It’s only mid-January, and the Triplehorn Insect Collection 2016 calendar is already getting crowded. So I started laying out the events and activities that are coming up. Here’s the scoop:
January 29 – Deadline for the 2016 Museum Open House T-Shirt Design Contest
2016 T-Shirt Design Contest
One of the perks of volunteering to help with the Museum Open House is the volunteer t-shirt. Since 2006, volunteers have received a unique t-shirt, designed especially for the year’s event. The t-shirt is both practical (easy to identify the people working on the event) and so very cool (only the people who work in the event have it.)
In 2008, ‘Alien Invaders‘ became the first theme associated with the Museum Open House. T-shirt designs and colors changed over the years. Every volunteer has their preferred t-shirt and many of us take pride in having the complete set of Museum Open House t-shirts.
The theme for the 2016 Museum Open House is Living Colors, addressing the role of colors in nature. This year OSU students are invited to participate of the t-shirt creation process by entering their design idea in the Museum Open House T-Shirt Design Contest. And the winner will get an Apple Watch, plus a t-shirt! Deadline is January 29. There’s still time to participate!
April 23 – Museum Open House #MBDOH2016
As I mentioned on a previous post, the Museum Open House is getting a face-lift that includes moving to a later date to take advantage of the (hopefully) warmer weather & adding outdoor activities. If the trend continues, we expect to break records again in the number of visitors, and we are trying to prepare for that. Planning for the #MBDOH2016 started back in October 2015, and will pick up speed in the next several weeks. Follow our progress on Facebook and Twitter by using the event’s hashtag. Here are some photos of the Triplehorn collection activities during the Museum Open House. Many more are available on our Facebook photo albums. Check it out!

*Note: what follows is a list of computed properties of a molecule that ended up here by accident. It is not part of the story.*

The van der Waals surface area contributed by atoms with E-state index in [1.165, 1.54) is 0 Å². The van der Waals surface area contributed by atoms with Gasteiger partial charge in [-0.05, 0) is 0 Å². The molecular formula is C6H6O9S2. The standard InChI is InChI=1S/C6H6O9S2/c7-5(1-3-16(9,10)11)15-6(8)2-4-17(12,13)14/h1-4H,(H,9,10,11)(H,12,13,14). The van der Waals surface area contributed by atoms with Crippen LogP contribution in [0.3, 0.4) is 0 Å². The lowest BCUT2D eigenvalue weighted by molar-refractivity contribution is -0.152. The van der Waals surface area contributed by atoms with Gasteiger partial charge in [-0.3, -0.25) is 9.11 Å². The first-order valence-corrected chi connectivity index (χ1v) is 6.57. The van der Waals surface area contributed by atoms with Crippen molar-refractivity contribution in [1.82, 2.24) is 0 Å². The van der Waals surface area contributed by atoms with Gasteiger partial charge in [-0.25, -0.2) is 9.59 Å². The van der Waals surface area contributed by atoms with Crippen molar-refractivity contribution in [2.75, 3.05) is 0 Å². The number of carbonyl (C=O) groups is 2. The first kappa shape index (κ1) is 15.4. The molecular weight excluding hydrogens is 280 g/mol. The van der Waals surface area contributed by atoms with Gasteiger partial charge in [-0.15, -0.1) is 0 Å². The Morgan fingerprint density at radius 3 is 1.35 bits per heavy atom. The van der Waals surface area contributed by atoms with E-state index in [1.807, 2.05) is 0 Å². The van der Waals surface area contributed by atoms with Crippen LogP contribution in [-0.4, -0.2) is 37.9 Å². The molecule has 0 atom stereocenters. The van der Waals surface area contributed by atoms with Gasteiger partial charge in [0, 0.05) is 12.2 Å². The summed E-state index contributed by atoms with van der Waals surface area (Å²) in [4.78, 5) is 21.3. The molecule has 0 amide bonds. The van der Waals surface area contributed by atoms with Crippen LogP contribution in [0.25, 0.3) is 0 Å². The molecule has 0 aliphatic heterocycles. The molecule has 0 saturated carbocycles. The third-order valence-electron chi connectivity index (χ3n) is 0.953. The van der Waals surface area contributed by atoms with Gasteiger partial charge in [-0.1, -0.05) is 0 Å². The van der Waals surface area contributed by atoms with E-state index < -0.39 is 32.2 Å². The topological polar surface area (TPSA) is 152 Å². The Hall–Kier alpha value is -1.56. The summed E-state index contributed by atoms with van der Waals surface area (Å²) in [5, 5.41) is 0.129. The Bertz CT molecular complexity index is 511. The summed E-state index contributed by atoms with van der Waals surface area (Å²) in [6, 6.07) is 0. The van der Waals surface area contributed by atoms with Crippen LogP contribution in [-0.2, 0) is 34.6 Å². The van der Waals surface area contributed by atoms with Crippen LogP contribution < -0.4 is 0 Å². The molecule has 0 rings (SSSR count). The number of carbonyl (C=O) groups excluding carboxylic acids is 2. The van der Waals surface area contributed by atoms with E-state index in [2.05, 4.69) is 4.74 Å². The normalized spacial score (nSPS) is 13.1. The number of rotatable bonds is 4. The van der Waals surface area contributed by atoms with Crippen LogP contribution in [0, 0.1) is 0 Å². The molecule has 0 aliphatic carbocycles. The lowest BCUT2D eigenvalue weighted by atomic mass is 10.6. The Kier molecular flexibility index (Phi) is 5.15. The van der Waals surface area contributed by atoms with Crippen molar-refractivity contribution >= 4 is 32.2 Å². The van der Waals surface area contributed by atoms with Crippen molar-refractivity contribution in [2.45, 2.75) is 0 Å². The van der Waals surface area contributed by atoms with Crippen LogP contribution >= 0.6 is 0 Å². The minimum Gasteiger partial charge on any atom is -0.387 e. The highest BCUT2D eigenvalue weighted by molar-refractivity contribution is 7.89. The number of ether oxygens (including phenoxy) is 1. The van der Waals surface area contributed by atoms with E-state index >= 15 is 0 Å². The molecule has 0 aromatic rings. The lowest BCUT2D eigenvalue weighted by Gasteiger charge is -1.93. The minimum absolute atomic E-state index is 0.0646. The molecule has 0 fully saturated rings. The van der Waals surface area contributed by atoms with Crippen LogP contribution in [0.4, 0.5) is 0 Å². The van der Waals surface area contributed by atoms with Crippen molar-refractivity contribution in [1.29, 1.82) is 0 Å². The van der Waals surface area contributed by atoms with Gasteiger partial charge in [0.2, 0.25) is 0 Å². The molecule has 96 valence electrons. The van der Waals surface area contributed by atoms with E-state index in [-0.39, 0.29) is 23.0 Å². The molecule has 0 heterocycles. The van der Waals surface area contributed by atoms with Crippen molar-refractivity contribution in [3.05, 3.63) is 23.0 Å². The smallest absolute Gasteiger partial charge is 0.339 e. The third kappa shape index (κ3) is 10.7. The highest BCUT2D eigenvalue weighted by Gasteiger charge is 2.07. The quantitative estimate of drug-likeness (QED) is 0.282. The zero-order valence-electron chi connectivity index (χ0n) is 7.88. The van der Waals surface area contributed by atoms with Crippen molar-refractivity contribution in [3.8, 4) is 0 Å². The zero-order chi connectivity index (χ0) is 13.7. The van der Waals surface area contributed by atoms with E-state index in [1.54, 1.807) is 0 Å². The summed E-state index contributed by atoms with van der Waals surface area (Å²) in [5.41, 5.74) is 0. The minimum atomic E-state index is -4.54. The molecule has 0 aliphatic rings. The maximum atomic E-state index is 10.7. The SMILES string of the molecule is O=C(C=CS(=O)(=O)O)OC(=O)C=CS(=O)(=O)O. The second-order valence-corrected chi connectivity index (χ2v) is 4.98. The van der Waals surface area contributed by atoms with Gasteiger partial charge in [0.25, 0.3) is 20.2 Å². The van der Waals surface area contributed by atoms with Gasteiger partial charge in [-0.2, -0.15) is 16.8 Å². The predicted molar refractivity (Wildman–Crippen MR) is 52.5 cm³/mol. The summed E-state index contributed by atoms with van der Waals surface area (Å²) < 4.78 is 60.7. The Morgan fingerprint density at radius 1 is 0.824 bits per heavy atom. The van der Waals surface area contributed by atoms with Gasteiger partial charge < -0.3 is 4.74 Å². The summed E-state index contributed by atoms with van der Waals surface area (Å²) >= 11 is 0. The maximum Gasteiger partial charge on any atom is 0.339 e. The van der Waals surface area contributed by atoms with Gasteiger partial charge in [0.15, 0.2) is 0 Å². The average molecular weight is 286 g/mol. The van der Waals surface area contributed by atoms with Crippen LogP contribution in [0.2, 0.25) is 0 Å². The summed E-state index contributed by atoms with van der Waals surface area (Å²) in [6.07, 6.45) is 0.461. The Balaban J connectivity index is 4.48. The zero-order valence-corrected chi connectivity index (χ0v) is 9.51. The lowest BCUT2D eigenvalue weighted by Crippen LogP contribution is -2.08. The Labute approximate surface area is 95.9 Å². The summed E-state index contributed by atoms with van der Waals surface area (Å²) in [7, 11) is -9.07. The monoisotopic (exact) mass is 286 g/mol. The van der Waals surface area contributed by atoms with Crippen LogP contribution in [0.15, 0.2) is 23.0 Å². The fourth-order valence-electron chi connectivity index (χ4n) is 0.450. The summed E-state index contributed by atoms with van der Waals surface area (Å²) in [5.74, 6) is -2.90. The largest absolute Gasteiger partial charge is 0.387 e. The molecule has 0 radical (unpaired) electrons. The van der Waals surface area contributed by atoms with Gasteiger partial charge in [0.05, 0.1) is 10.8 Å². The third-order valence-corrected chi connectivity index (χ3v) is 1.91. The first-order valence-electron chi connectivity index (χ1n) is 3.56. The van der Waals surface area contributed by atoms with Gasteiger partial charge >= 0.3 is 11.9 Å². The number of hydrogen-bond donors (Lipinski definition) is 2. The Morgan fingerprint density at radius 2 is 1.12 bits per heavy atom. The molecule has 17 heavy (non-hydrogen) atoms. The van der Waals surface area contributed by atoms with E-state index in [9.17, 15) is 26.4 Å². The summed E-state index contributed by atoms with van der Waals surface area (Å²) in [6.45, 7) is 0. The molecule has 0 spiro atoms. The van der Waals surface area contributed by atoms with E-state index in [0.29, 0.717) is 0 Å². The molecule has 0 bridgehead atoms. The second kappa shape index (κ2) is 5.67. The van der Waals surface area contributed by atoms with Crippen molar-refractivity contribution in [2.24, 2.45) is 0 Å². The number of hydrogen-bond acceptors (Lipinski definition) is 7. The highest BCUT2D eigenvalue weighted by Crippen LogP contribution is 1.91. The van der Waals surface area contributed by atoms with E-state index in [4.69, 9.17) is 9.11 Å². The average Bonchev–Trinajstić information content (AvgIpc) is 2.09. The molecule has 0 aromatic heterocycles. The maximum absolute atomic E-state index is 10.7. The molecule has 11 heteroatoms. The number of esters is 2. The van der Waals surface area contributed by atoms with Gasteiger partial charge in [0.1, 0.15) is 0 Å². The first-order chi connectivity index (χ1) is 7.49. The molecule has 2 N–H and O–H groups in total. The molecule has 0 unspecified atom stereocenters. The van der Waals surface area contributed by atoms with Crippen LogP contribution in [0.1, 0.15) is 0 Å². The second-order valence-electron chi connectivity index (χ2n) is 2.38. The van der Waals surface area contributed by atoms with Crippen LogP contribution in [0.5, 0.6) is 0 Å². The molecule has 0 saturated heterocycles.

View of the Triplehorn collection during 2008 Museum Open House.
Art work produced by a young visitor in 2013.
Mexican jumping beans are a huge hit.
In 2014 students from Columbus College of Art and Design volunteered to help.
Grad student volunteers from the Dept. of Entomology.
June 27 to July 1 – Insect Summer Camp
One thing we’ve learned from the Open House is that there are a lot of people, particularly kids, that are just over the top about insects and eager to learn more. To address this need, this summer we’ll have an insect summer camp: a 5-day camp (just during the day, not overnight!) targeted at middle school students. We want to work with the students to help them learn about what insects there are, how they’re put together, what they do (both the good and the bad), and how to make an insect collection. In addition to collecting, we’re arranging interesting visits and other activities. We’re working closely with the Department of Entomology and the Ohio 4-H in developing the camp. Enrollment will be limited, so if you’re interested keep a close watch on the collection’s Facebook page to sign up when the time comes.
September 24-25 – Entomological Collections Network Meeting
The ECN is a long-standing organization dedicated to the support and dissemination of information about and for entomological collections. Membership is open to anyone interested in the subject. Each year the ECN meeting brings together collection curators (like me!), managers, and users from all over the world to discuss community advancements, report on curation and collections-based research projects, etc. ECN meetings are held on the weekend before the Annual Meeting of the Entomological Society of America.
September 25-30 – XXV International Congress of Entomology